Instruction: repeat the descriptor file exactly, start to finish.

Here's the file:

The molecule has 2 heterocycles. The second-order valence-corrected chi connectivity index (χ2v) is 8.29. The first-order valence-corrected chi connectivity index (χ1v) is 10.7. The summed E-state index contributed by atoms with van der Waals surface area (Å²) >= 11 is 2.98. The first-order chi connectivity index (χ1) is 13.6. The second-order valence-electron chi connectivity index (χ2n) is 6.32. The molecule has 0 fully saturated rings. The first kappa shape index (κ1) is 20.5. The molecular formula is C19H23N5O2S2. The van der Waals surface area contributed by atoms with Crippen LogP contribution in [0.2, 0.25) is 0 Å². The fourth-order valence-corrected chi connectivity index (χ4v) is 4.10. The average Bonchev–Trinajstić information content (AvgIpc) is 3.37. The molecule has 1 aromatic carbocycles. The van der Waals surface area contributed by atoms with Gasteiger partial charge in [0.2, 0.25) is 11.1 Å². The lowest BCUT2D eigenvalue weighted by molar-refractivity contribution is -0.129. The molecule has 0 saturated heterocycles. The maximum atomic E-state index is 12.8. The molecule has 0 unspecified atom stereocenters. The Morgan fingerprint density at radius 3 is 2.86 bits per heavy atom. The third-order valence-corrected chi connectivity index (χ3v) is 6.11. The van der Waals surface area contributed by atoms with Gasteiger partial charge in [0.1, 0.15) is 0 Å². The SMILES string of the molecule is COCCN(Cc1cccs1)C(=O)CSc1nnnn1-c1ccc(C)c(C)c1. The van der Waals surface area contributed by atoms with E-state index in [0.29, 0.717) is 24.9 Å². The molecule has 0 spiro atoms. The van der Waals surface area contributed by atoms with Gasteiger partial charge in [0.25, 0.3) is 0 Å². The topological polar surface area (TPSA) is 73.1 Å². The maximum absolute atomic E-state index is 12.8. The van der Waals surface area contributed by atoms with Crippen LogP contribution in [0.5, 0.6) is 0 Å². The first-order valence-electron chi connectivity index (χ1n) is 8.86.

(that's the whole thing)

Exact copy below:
The molecule has 2 heterocycles. The second-order valence-corrected chi connectivity index (χ2v) is 8.29. The first-order valence-corrected chi connectivity index (χ1v) is 10.7. The summed E-state index contributed by atoms with van der Waals surface area (Å²) >= 11 is 2.98. The first-order chi connectivity index (χ1) is 13.6. The second-order valence-electron chi connectivity index (χ2n) is 6.32. The molecule has 0 fully saturated rings. The first kappa shape index (κ1) is 20.5. The molecular formula is C19H23N5O2S2. The van der Waals surface area contributed by atoms with Crippen LogP contribution in [0.2, 0.25) is 0 Å². The fourth-order valence-corrected chi connectivity index (χ4v) is 4.10. The average Bonchev–Trinajstić information content (AvgIpc) is 3.37. The molecule has 1 aromatic carbocycles. The van der Waals surface area contributed by atoms with Gasteiger partial charge in [0.2, 0.25) is 11.1 Å². The lowest BCUT2D eigenvalue weighted by molar-refractivity contribution is -0.129. The molecule has 0 saturated heterocycles. The maximum atomic E-state index is 12.8. The molecule has 0 unspecified atom stereocenters. The Morgan fingerprint density at radius 3 is 2.86 bits per heavy atom. The third-order valence-corrected chi connectivity index (χ3v) is 6.11. The van der Waals surface area contributed by atoms with Gasteiger partial charge in [0.1, 0.15) is 0 Å². The SMILES string of the molecule is COCCN(Cc1cccs1)C(=O)CSc1nnnn1-c1ccc(C)c(C)c1. The van der Waals surface area contributed by atoms with E-state index in [0.29, 0.717) is 24.9 Å². The molecule has 0 spiro atoms. The van der Waals surface area contributed by atoms with Gasteiger partial charge in [0.25, 0.3) is 0 Å². The topological polar surface area (TPSA) is 73.1 Å². The maximum absolute atomic E-state index is 12.8. The van der Waals surface area contributed by atoms with Crippen LogP contribution in [0.5, 0.6) is 0 Å². The first-order valence-electron chi connectivity index (χ1n) is 8.86.